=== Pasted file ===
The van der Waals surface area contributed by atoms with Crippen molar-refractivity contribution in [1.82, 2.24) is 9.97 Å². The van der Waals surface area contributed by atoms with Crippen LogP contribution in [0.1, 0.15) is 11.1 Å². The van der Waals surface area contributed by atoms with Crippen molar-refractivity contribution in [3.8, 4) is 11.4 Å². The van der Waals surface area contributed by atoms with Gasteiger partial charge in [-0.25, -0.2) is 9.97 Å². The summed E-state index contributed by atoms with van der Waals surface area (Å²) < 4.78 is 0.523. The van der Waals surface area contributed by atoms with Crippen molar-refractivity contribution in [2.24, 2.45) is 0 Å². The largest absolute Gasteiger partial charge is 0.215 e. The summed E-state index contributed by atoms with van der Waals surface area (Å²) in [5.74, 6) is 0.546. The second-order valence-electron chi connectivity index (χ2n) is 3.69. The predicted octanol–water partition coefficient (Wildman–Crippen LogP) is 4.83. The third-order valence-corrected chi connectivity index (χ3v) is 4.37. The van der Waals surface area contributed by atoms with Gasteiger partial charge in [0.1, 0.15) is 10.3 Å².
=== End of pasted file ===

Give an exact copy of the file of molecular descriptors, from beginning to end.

The van der Waals surface area contributed by atoms with Crippen molar-refractivity contribution in [1.82, 2.24) is 9.97 Å². The van der Waals surface area contributed by atoms with Crippen LogP contribution in [0.1, 0.15) is 11.1 Å². The van der Waals surface area contributed by atoms with Crippen molar-refractivity contribution in [3.8, 4) is 11.4 Å². The van der Waals surface area contributed by atoms with Gasteiger partial charge in [-0.25, -0.2) is 9.97 Å². The summed E-state index contributed by atoms with van der Waals surface area (Å²) < 4.78 is 0.523. The van der Waals surface area contributed by atoms with Crippen molar-refractivity contribution in [2.24, 2.45) is 0 Å². The largest absolute Gasteiger partial charge is 0.215 e. The summed E-state index contributed by atoms with van der Waals surface area (Å²) in [5.74, 6) is 0.546. The second-order valence-electron chi connectivity index (χ2n) is 3.69. The predicted octanol–water partition coefficient (Wildman–Crippen LogP) is 4.83. The third-order valence-corrected chi connectivity index (χ3v) is 4.37. The van der Waals surface area contributed by atoms with Gasteiger partial charge in [0.1, 0.15) is 10.3 Å².